Electronic Thesis and Dissertation Repository

Thesis Format

Integrated Article


Doctor of Philosophy



Collaborative Specialization

Planetary Science and Exploration


Sica, Robert J.

2nd Supervisor

Haefele, Alexander


Federal office of Meteorology and Climatology,Payerne, Switzerland; University of Western Ontario

Joint Supervisor


Water vapour is the most effective atmospheric greenhouse gas in terms of warming the atmosphere. Water vapour can magnify the temperature increase that CO2 would cause alone by 2-3 times. As such, it is critical to monitor changes in water vapour abundance to better understand its role in atmospheric change. I have used 10 years of lidar and radiosonde measurements from the MeteoSwiss research station in Payerne, Switzerland to calibrate the lidar, improve its water vapour retrievals, and finally calculate a lidar water vapour climatology and trend analysis.

Calculating trends with a lidar requires rigorous calibration. Therefore, my first thesis project was to improve the lidar calibrations by using the best radiosonde product available, measurements from the GCOS Reference Upper Air Network (GRUAN) and a novel trajectory method. My trajectory method improved the lidar calibration and more consistently agreed with the radiosonde measurement compared to the traditional method. Using GRUAN radiosondes enabled the calculation, for the first time, of a complete uncertainty budget of the calibration constant.

The second project was a method for removing a priori information from lidar optimal estimation retrievals. Removing a priori information from optimal estimation retrievals may be desirable in cases where there is low confidence in the knowledge of the a priori state. The a priori removal method was tested with the lidar water vapor mixing ratio retrieval. The new method increased the range of the daytime water vapour altitudes by 1 to 2\,km and the nighttime water vapour profiles by an average of 500\,m. The a priori removal method can be applied to a time series such that the prior will have no influence on a trend or climatological analysis.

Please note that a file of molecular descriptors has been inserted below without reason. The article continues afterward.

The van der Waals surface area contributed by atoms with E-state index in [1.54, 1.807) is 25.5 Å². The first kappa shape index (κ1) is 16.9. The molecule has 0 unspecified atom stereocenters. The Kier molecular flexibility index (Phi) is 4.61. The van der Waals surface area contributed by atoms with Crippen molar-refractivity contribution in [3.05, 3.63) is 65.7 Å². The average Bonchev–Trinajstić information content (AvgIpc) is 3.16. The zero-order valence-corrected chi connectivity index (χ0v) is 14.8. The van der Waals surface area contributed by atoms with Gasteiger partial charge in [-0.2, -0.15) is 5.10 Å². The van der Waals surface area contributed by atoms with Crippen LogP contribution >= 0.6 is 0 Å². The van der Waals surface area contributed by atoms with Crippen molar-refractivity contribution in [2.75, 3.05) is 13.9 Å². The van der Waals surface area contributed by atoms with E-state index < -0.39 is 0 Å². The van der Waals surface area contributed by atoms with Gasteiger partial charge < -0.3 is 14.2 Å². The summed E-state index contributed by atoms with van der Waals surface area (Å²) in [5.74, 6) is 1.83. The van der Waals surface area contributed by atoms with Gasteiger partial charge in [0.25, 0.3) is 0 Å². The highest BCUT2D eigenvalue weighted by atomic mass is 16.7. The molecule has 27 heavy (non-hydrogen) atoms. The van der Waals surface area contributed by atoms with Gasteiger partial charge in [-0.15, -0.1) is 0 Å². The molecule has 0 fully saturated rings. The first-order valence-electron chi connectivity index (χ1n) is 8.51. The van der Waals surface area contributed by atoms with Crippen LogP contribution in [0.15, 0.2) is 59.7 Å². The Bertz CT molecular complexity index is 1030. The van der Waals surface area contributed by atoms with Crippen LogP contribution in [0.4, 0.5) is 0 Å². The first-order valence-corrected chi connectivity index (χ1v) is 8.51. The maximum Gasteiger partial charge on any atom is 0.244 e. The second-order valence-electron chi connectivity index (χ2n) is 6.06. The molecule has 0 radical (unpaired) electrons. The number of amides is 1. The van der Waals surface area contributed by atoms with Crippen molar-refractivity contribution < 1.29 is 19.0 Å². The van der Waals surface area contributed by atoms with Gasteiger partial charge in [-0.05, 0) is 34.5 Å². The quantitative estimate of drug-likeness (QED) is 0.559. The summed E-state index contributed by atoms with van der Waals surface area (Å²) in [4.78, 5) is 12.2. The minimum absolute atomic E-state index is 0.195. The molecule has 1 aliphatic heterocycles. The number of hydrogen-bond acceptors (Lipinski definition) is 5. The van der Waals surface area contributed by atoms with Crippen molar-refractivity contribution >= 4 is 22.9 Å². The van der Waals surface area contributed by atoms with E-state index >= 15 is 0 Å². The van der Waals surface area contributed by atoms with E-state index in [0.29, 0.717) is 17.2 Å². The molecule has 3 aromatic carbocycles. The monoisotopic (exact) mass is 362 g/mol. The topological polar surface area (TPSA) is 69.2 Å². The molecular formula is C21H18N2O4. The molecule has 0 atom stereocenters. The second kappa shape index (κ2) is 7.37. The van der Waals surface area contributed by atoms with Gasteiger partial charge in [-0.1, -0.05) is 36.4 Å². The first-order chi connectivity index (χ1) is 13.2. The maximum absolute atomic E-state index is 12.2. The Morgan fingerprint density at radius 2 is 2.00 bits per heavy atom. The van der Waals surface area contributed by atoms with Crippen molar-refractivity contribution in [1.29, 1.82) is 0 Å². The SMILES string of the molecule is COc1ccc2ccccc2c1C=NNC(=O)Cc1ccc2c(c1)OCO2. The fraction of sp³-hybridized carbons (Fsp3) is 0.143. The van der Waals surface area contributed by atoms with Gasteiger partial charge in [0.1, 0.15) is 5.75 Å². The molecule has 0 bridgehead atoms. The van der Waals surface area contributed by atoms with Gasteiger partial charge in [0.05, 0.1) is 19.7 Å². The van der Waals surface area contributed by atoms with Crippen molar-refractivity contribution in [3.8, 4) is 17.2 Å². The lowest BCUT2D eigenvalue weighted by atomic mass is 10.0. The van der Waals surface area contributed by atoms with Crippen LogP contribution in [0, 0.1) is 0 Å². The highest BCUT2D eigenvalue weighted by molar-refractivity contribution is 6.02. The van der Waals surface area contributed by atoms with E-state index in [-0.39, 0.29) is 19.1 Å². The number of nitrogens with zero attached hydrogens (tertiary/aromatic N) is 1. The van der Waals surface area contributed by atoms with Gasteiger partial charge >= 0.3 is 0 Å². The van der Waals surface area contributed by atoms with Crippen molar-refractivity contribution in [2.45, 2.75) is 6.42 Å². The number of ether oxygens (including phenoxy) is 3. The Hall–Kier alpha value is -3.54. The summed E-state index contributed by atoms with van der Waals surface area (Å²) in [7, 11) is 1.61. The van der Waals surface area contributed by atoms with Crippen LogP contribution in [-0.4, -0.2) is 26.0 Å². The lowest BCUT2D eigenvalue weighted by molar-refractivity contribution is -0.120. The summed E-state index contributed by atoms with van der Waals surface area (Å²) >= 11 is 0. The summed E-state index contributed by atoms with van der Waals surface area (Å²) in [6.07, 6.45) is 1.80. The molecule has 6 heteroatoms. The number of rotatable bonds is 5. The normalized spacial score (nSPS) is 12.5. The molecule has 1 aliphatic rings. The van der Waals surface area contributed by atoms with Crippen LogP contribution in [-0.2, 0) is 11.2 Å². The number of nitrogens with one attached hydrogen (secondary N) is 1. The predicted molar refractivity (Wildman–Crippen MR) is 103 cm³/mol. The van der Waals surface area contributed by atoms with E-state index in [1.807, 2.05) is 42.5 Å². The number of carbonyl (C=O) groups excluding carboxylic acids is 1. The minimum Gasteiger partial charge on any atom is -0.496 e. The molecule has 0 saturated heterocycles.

In my third project, 10 years of lidar water vapour measurements were re-processed to calculate a tropospheric water vapour climatology and trends for Switzerland. The climatology showed that water vapour concentrations above Payerne are typically highest in June through September and lowest from December through March, as expected. The lidar detected water vapour concentrations increasing by 15%/decade. This increase is consistent with a 2 degree C per decade temperature increase measured by the radiosondes. The large increase in water vapour over time could have far-reaching consequences for the hydrologic cycle and weather over western Europe.

Summary for Lay Audience

Water vapour is a critical constituent of Earth’s atmosphere and the most effective greenhouse gas. Its strength as a greenhouse gas leads to a strong water vapour feedback mechanism in both the troposphere and the stratosphere. The water vapour feedback increases the rise in temperature in the atmosphere by 2 - 3 times that of CO2 alone. Estimating the strength of the water vapour feedback requires accurate trend analyses of both temperature and water vapour, which in turn require well-characterized measurements. This thesis is composed of three projects, two of which work to improve the quality of water vapour measurements, and the last uses the final processed measurements to calculate height-resolved trends for water vapour and temperature in the troposphere for Switzerland.

The measurements used in this thesis come from the Raman Lidar for Meteorological Observation (RALMO) and radiosondes. Lidar measurements are unique in that they have relatively high spatial and temporal resolution. The first project is a new method for calibrating RALMO’s water vapour measurements using GCOS Reference Upper Air Network (GRUAN) radiosondes. The new method uses radiosonde trajectories to reduce the bias introduced by the lack of co-location of the radiosonde with the lidar.

The second project in the thesis is a method to remove prior information from our water vapour retrievals. In cases where the uncertainties in the prior information are not well known, it may not be desirable to keep the prior inside the retrieval. The method is tested on water vapour and temperature retrievals, and increases the maximum valid height of the daytime water vapour measurements. The method will be used to retrieve water vapour profiles from the Upper Troposphere and Lower Stratosphere.

The last project in the thesis is a water vapour climatology and trends analysis using RALMO measurements in conjunction with GRUAN and other radiosondes. The results showed that water vapour is increasing in the atmosphere above Switzerland at an average of 15% per decade and that the surface temperature is increasing at 2 degrees C per decade. This project is the first presentation of water vapour trends as a function of altitude.

Creative Commons License

Creative Commons Attribution-Noncommercial-No Derivative Works 4.0 License
This work is licensed under a Creative Commons Attribution-Noncommercial-No Derivative Works 4.0 License.